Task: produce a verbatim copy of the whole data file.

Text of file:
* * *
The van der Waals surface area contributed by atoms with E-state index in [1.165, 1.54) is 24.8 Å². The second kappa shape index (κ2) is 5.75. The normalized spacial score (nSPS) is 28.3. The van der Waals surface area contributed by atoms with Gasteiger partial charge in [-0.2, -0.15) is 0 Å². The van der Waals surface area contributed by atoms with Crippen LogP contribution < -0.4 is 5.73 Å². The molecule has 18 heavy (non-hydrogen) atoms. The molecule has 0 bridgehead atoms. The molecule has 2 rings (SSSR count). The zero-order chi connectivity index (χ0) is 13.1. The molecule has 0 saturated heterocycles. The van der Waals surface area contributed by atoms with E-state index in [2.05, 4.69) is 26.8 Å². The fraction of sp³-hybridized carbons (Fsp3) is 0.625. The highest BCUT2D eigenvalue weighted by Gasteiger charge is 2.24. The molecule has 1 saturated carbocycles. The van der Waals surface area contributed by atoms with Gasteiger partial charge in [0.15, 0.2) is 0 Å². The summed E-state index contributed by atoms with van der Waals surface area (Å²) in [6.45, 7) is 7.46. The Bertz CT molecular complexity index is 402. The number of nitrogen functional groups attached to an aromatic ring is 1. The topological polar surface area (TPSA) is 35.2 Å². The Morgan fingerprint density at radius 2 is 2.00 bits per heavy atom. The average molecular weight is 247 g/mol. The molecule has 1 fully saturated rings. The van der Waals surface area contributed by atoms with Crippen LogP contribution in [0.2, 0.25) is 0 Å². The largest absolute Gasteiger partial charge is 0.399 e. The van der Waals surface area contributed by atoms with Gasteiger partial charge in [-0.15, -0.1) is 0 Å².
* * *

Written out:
The van der Waals surface area contributed by atoms with E-state index in [1.165, 1.54) is 24.8 Å². The second kappa shape index (κ2) is 5.75. The normalized spacial score (nSPS) is 28.3. The van der Waals surface area contributed by atoms with Gasteiger partial charge in [-0.2, -0.15) is 0 Å². The van der Waals surface area contributed by atoms with Crippen LogP contribution < -0.4 is 5.73 Å². The molecule has 18 heavy (non-hydrogen) atoms. The molecule has 0 bridgehead atoms. The molecule has 2 rings (SSSR count). The zero-order chi connectivity index (χ0) is 13.1. The molecule has 0 saturated heterocycles. The van der Waals surface area contributed by atoms with E-state index in [2.05, 4.69) is 26.8 Å². The fraction of sp³-hybridized carbons (Fsp3) is 0.625. The highest BCUT2D eigenvalue weighted by Gasteiger charge is 2.24. The molecule has 1 saturated carbocycles. The van der Waals surface area contributed by atoms with Gasteiger partial charge in [0.15, 0.2) is 0 Å². The summed E-state index contributed by atoms with van der Waals surface area (Å²) in [6.45, 7) is 7.46. The Bertz CT molecular complexity index is 402. The number of nitrogen functional groups attached to an aromatic ring is 1. The topological polar surface area (TPSA) is 35.2 Å². The Morgan fingerprint density at radius 2 is 2.00 bits per heavy atom. The average molecular weight is 247 g/mol. The molecule has 1 fully saturated rings. The van der Waals surface area contributed by atoms with Crippen LogP contribution in [0.2, 0.25) is 0 Å². The largest absolute Gasteiger partial charge is 0.399 e. The van der Waals surface area contributed by atoms with Gasteiger partial charge in [-0.15, -0.1) is 0 Å².